AI Tech Execs Put AI On Par With Nukes for Extinction Risk


Artificial Intelligence & Machine Learning
Next-Generation Technologies & Secure Development
Standards, Regulations & Compliance

Sam Altman, Geoffrey Hinton Say Abating Risk of Extinction Must Be Global Priority

AI Tech Execs Put AI On Par With Nukes for Extinction Risk
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Artificial intelligence poses a global risk of extinction tantamount to nuclear war and pandemics, say a who’s who of artificial intelligence executives in an open letter that invokes danger without suggesting how to mitigate it.

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Among the signatories of the open letter published by the Center for AI Safety are Sam Altman, CEO of ChatGPT maker OpenAI, and Geoffrey Hinton, a computer scientist known as the godfather of AI. Other signatories are from Google DeepMind and Microsoft.

The letter is succinct: “Mitigating the risk of extinction from AI should be a global priority alongside other societal-scale risks such as pandemics and nuclear war.”

The November 2022 introduction to the general public of generative AI through ChatGPT intensified worries about the economic, political and societal effects of AI.

European Union lawmakers earlier this month responded to the natural language model’s explosive popularity by adding new transparency and copyright obligations for generative AI in legislation widely expected to become law later this year or early next year. The European Parliament also inserted language for makers of “foundation models” such as the model underlying the chat bot that would put them under obligations to reduce risks to “health, safety, fundamental rights, the environment and democracy and the rule of law” (see: OpenAI CEO Altman ‘Blackmails’ EU Over AI Regulation).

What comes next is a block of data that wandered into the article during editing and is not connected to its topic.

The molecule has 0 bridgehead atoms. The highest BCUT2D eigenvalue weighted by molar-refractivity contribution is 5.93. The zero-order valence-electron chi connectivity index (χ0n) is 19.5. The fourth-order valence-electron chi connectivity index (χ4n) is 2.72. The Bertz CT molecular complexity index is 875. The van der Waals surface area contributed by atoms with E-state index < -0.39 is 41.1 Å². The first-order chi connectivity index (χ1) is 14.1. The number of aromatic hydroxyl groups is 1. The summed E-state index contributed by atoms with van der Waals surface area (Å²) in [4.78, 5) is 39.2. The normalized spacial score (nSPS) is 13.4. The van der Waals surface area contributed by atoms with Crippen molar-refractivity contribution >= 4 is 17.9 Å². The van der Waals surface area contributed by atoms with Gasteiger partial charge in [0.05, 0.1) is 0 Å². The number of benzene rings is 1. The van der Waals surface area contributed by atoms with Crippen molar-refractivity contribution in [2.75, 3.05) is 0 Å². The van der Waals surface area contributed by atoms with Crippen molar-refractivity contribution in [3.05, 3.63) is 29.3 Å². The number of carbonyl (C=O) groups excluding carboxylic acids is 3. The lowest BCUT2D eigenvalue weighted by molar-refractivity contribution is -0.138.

Altman told reporters in London the regulations might induce OpenAI to leave Europe, but then appeared to backtrack by tweeting “We are excited to continue to operate here and of course have no plans to leave.”

The OpenAI CEO just weeks ago testified before Congress where he said he would welcome regulations that put AI models under licensing and registration requirements (see: OpenAI CEO Calls for Regulation But No Pause on Advanced AI).

Altman is not alone in an apparently ambiguous belief in regulation. Former Google CEO Eric Schmidt, a vocal proponent for U.S. development of AI capabilities and not an open letter signatory, reportedly warned a London conference audience earlier this month that governments should ensure that AI is not “misused by evil people.”

AI could post an existential risk to humanity, he said, adding that “existential risk is defined as many, many, many, many people harmed or killed.”

He also this month told NBC’s Meet the Press that he’s concerned about “premature regulation.”

“What I’d much rather do is have an agreement among the key players that we will not have a race to the bottom,” he said.


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